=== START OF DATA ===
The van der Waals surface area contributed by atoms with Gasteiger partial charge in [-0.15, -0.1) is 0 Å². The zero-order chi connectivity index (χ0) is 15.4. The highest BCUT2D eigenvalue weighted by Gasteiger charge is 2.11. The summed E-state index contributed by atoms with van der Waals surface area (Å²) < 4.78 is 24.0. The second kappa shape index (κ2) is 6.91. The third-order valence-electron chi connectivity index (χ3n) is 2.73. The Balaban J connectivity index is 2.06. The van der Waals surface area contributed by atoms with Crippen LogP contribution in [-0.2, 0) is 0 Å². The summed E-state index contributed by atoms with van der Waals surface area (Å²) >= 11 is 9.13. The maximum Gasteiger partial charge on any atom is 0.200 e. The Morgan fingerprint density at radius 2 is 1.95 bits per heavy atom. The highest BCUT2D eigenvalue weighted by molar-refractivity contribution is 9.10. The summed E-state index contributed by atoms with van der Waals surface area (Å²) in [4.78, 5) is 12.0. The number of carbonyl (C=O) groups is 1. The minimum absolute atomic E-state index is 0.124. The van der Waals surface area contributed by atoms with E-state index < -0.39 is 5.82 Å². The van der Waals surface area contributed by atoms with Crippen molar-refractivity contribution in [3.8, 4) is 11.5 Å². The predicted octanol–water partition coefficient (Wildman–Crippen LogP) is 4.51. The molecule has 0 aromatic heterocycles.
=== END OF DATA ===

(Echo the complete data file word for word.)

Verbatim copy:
The van der Waals surface area contributed by atoms with Gasteiger partial charge in [-0.15, -0.1) is 0 Å². The zero-order chi connectivity index (χ0) is 15.4. The highest BCUT2D eigenvalue weighted by Gasteiger charge is 2.11. The summed E-state index contributed by atoms with van der Waals surface area (Å²) < 4.78 is 24.0. The second kappa shape index (κ2) is 6.91. The third-order valence-electron chi connectivity index (χ3n) is 2.73. The Balaban J connectivity index is 2.06. The van der Waals surface area contributed by atoms with Crippen LogP contribution in [-0.2, 0) is 0 Å². The summed E-state index contributed by atoms with van der Waals surface area (Å²) >= 11 is 9.13. The maximum Gasteiger partial charge on any atom is 0.200 e. The Morgan fingerprint density at radius 2 is 1.95 bits per heavy atom. The highest BCUT2D eigenvalue weighted by molar-refractivity contribution is 9.10. The summed E-state index contributed by atoms with van der Waals surface area (Å²) in [4.78, 5) is 12.0. The number of carbonyl (C=O) groups is 1. The minimum absolute atomic E-state index is 0.124. The van der Waals surface area contributed by atoms with E-state index < -0.39 is 5.82 Å². The van der Waals surface area contributed by atoms with Crippen molar-refractivity contribution in [3.8, 4) is 11.5 Å². The predicted octanol–water partition coefficient (Wildman–Crippen LogP) is 4.51. The molecule has 0 aromatic heterocycles.